Avon and Somerset Police have launched a new recruitment campaign, asking people to join them and begin a second career as a volunteer police officer.
Volunteer police officers – or Special Constables, as they are known, provide an important link between their community and the police.
The force says it recognises the benefit that different life experiences and perspectives can bring to policing and are particularly interested in receiving applications from people from an ethnic minority background, and women.
Andy Bennett QPM, Specials Chief Officer, explains the role: “Special constables hold the same powers as regular police officers and work alongside them to prevent and detect crime, wearing identical uniform and issued with the same personal safety equipment and communication devices. There are many of our specials who report that the role has changed their lives and we are very grateful to them for their ongoing commitment.”
“This campaign is important – we need more people to join us, and we hope by sharing the stories of the some of the amazing people already serving as volunteer officers that more people will consider it. We want to highlight to lots of different people that it could be possible in their situation. The role provides a unique opportunity for people to spend some of their spare time making a true and significant difference in their communities.”
The campaign highlights four volunteer police officers who say the role has changed their lives. One of those is Malado, a Special Constable in East Bristol.
Malado explained why he decided to join as a volunteer, “I moved from Senegal, West Africa to England in 2008 to create a better life for myself. Moving here from a non-English speaking country wasn’t easy, but I was given the help and support I needed to get where I am today. I am so happy and proud to give back to my community and country. Whenever I put the uniform on, I feel proud. I love what I do. It makes me happy to give back and to go home knowing I’ve made a difference. I look forward to every duty.”
He went on to explain how he makes volunteering work with his day-job as a long-distance lorry driver, “Working a shift pattern in my day-job also helps, as my days off are not set. My colleagues are really understanding and often help me out with swapping shifts so I can carry out my volunteering duties. They are all very proud and supportive of what I do.”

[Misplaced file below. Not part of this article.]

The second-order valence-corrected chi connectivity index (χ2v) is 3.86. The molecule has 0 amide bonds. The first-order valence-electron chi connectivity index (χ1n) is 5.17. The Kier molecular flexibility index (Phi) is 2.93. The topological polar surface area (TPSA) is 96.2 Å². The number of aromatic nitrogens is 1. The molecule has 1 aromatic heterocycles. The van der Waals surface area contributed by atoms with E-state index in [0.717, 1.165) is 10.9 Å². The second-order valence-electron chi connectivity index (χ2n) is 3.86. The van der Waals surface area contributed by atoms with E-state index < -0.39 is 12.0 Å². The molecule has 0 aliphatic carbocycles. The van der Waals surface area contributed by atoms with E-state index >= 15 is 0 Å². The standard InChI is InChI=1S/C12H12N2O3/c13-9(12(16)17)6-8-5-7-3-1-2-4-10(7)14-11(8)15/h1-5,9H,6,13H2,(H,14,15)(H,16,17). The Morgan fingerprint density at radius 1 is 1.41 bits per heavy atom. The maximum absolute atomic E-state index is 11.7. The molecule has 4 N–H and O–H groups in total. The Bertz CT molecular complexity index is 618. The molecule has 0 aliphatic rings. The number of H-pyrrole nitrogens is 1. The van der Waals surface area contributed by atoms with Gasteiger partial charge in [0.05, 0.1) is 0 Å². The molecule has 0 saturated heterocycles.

Caroline volunteers in Yeovil and had never thought of being a police officer but when some friends suggested it, she realised it was the perfect volunteering opportunity for her. “I wanted to help people and I felt that I could make a difference. I love the fact that in this role, there is the chance to see people genuinely benefit from the support and assistance we provide.”
Caroline has a really busy life combining work, lots of physical activity, caring for her elderly father, socialising, and fulfilling her role as a special constable. Her military experience, and teaching career has helped her develop very good organisational skills and her employer allows her to adjust her working hours occasionally to support policing activities. Her paid work has always required her to be a people person, and to be friendly but firm when needed, the perfect skills for a police officer.
“When I joined the Special Constabulary, I was a bit worried about my age, as I’m in my fifties, but I certainly wasn’t the oldest on my training course! We all got on really well and I felt like I was one of the team. I’m fit, healthy and very active and I knew that I would be capable of the physical aspects of the role. After training, I joined my team at the police station and was immediately accepted for who I am. I really needn’t have worried; everyone here is lovely; they are grateful for the time I can give and the life experiences I have. I have felt so supported while completing my training and learning the role with my team at the station.”
Roger is a Special Chief Inspector in Bridgwater, “In my twelve years as a Special Constable there’s one event which really stands out. I’d been on duty at a South Somerset carnival and my shift finished at 11pm when a report of a missing person came through.”
“I volunteered to stay on and be part of a search party with a regular officer. The missing person had last been seen riding a bicycle. I had a searchlight and was looking over hedges and in ditches.”
“At about 3am, I spotted some handlebars, which led me to the missing person, who was in the ditch, alive but very cold. That night I knew I had helped save someone’s life.”
John is a Special Inspector in Bristol. As a member of cabin crew in his full-time day-job, John describes being well accustomed to using de-escalation as his first line of defence, “mid Atlantic, if something happens there is no one coming to help you – you are your colleagues must deal with that. I feel that my experience complements my police officer role well and allows me to put my skills to good use. Being a volunteer Special Inspector is my way of giving back to society.”
For anyone interested in finding out more or joining as a volunteer police officer, visit www.avonandsomerset.police.uk/specials